October 2006 Business Process Improvement Survey: Creating Smarter, Faster, Cheaper Processes is IT

One of the most important lessons from the last 25 years of business computing is that you can’t throw technology at a problem and expect it to go away, or fling a system at an opportunity and expect the dollars to rain down. To get any real value, business processes—how people work, how work is organized, how work flows—have to be changed, too. That lesson has been absorbed, judging by the results of our first survey on business process improvement since 2003. Process improvement has emerged as the top business priority for IT organizations; improving productivity and reducing costs as the most common goal. IT isn’t just focusing on blue collar work and customer service; white-collar work like compliance and planning is also a target of IT’s process improvement efforts. However, while process improvement is a top priority, companies rarely seek to radically re-engineer their business processes. We’ll be releasing more findings from the survey each Wednesday this month; see below for the full schedule.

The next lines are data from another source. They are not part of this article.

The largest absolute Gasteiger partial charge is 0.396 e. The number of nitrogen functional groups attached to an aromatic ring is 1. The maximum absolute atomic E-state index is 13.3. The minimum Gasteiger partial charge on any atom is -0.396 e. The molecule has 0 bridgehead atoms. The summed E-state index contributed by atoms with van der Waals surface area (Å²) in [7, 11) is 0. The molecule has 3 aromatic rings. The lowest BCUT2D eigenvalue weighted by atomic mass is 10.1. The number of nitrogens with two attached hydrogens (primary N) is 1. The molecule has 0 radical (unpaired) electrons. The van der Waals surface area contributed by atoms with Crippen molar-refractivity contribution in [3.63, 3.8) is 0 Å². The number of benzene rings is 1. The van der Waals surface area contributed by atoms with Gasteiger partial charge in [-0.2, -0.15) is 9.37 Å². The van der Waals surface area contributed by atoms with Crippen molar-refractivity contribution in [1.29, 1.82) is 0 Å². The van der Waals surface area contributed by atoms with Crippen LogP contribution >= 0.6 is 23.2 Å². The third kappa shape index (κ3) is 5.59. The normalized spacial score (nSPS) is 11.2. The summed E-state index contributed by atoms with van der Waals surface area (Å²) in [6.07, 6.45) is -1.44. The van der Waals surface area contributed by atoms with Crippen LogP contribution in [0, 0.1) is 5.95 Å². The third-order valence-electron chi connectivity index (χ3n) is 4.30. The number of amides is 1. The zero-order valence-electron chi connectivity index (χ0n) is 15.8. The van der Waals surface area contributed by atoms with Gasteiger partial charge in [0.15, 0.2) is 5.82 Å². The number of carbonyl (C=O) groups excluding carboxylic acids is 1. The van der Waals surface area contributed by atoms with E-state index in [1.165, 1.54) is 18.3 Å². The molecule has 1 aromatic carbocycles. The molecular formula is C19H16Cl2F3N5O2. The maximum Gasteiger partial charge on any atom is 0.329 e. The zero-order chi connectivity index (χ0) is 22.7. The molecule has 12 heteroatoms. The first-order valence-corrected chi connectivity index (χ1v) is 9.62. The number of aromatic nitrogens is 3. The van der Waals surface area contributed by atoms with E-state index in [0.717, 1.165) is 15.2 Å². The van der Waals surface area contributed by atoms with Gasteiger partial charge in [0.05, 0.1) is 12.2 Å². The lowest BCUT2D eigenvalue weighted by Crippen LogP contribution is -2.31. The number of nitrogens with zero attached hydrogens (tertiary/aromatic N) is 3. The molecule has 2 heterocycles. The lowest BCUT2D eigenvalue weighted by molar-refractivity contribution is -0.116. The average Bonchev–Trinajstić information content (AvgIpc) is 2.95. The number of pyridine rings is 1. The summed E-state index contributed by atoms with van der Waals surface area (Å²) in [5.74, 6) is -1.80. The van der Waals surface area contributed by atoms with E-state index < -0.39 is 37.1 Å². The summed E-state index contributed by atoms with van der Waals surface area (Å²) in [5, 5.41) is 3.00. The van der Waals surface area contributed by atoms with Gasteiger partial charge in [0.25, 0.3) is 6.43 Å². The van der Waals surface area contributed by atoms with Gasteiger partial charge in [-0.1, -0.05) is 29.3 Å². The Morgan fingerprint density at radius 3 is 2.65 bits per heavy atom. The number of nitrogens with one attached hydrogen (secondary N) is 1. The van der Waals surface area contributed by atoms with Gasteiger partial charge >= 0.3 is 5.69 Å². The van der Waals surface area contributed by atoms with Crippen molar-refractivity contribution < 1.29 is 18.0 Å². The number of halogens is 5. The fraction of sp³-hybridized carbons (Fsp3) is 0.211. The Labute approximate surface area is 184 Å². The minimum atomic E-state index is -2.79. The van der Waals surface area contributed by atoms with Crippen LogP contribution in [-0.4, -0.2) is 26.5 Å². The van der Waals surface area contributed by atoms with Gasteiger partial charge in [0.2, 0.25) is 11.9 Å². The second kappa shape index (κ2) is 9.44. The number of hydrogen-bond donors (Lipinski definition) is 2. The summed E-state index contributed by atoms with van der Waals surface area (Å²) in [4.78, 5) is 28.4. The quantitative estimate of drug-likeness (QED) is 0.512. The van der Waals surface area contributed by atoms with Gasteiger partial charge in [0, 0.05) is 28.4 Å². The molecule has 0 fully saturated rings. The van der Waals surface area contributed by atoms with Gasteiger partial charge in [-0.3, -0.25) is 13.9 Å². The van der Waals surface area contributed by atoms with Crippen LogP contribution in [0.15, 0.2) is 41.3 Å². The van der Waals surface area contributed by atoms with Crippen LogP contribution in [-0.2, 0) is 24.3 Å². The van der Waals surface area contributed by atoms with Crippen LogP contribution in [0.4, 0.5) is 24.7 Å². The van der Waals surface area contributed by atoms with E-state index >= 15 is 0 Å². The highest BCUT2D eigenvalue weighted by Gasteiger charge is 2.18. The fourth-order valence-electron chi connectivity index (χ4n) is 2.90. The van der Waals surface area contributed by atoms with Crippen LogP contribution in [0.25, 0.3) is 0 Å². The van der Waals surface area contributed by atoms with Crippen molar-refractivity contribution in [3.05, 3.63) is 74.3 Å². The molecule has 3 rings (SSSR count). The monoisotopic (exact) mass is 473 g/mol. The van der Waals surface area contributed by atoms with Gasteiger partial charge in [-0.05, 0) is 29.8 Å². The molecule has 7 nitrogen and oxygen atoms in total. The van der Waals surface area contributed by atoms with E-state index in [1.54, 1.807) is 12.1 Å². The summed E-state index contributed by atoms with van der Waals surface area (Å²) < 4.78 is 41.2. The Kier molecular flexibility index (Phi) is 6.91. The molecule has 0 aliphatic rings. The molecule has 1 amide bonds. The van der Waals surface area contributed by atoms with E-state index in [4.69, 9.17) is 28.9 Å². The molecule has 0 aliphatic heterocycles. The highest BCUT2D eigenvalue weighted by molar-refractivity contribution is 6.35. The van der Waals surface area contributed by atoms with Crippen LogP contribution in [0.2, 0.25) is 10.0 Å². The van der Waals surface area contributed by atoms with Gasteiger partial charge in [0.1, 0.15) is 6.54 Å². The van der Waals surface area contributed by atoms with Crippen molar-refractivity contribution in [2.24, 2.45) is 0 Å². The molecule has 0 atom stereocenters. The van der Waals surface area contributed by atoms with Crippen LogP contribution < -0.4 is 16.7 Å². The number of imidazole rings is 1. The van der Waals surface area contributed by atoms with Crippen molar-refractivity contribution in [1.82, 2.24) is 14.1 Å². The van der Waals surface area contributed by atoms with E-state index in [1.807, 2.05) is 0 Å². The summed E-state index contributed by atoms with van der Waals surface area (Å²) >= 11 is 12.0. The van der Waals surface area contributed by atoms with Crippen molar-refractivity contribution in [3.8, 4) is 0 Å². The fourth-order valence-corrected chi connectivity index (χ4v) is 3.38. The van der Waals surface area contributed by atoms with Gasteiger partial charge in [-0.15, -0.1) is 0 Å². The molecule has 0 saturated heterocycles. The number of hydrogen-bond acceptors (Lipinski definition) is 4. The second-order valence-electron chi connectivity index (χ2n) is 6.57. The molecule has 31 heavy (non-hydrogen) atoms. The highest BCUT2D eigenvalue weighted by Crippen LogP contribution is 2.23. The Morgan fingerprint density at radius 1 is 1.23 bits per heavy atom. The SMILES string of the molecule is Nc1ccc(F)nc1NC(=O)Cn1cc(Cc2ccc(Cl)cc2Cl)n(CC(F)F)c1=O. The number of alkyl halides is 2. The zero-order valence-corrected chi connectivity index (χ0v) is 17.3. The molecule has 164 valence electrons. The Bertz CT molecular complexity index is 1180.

Upcoming results from the Business Process Improvement survey:

  • Oct. 11: BPI vendors are missing the target.
  • Oct. 18: Sea change in application integration; plenty of opportunities for BPI progress.
  • Oct. 25: Lack of cross-functional cooperation thwarts BPI efforts; the problem children of process improvement.

    For more data and analysis, see CIO Insight‘s Research Center blog at go.cioinsight.com/researchcentral.

    Next page: Improving business processes is the top priority for many IT executives, especially at small and midsize companies.

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